Saturday, 10 March 2012

Privatisation - Business out of Badness

I saw this article on the use of private contractors in policing. It throws up a lot of the usual arguments about the use of the private sector in the criminal enforcement arena. I thought I’d use this space to outline what those usual arguments are, and where they come from.

The article is about some police forces doing deals with private security companies (here, G4S, who, I reckon, deserve a post to themselves). It is novel to have private companies doing policing work. (Although, it is arguable how much policing work is involved in this particular story.) However, privately run prisons are no longer baby-faced.
Currently, there are 11 private prisons in the UK holding about 10% of UK prisoners. They are run and staffed by private companies, like G4S, under supervision by state bodies. Given the impact they’ve had, what are the academic arguments about private prisons?

Private prisons are unjust. Part of the social contract is that the state and the state alone has a monopoly on force. (Radzinowicz)
You can’t blurt ‘unjust’ and ‘social contract’ and hope to win an argument. The fact is, private contractors are used in prisons all the time. You think the state runs cleaning agencies?
You know that’s different. These are prison guards!
No, it’s not different. Once we’ve decided what’s going to happen to Alex, it doesn’t matter whether the guy who turns the key works for the state, or for G4S. (Logan)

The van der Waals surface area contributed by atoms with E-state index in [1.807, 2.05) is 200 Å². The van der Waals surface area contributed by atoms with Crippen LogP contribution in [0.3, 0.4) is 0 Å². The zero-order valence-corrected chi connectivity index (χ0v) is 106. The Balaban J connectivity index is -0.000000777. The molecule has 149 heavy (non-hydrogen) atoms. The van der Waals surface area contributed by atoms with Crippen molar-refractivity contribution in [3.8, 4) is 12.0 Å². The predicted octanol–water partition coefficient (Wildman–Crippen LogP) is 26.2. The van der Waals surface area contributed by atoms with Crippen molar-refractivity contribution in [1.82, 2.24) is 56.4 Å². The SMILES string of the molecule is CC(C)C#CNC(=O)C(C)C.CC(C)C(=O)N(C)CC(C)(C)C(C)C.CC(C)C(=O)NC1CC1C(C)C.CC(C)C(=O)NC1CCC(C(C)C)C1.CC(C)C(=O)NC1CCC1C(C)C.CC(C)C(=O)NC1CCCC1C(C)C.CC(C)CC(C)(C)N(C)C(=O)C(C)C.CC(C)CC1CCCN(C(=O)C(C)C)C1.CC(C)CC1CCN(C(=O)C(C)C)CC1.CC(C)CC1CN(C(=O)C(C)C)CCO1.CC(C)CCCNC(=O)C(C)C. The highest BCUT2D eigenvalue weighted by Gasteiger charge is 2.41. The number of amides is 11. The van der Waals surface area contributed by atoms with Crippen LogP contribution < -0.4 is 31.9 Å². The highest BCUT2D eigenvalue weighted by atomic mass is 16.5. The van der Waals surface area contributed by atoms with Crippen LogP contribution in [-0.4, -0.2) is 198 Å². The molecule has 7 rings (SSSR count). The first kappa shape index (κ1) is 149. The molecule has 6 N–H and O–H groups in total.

Ah! But that’s the thing. The guy who turns the key is sometimes the decision maker. Discipline is kind of a big deal in prisons. We don’t want disciplinary bodies staffed by non-State workers. (Moyle)
Why not?
Lots of reasons. For one, private companies have their obligations to their shareholders. We wouldn’t want any decision about an individual to be taken because it is in some way profit-maximising.
What do you mean?
Private prisons only make money if there are people in prisons – you wouldn’t open a hotel and try and get your customers to leave and never come back.
You don’t want prisoners to leave! They aren’t customers.
True, you don’t want them jumping fences. But do we not want to be reintegrated into society having been in some way ‘improved’ by being ‘inside’?
Maybe, but that’s idealistic.
We don’t want prisons to just be warehouses for people. Crikey, we’re not sure what we want prisons to do exactly, we can’t let shareholders decide. (see Crime and Punishment 2). 
Any other reasons?
Another issue is that of how prisoners see their own punishment. If we doubt the legitimacy of private prisons, what might prisoners think? Does it not undermine the whole point of censorious punishment, if the punished believe their punishment to be unjust? (drawn from Beetham)
They can believe what they like, we can’t make them think anything. Besides, private prisons are cheaper and more efficient.
I could dig a hole in the ground and build a prison cheaply. And running prisons cheaply can create problems, like the difficulties at Addiewell demonstrate. Staff numbers are too low, and those there are under-trained.
Is it not cheaper though?
It might be, but don’t forget, the private companies are making money; so it could be cheaper! For example, some prison operators refinance their operations once business risks have passed. The savings made don’t go to HMRC. (Genders and Player)
Could all of this not be sorted by better monitoring by the state?
Yes. But the better the monitoring, the less private it is.

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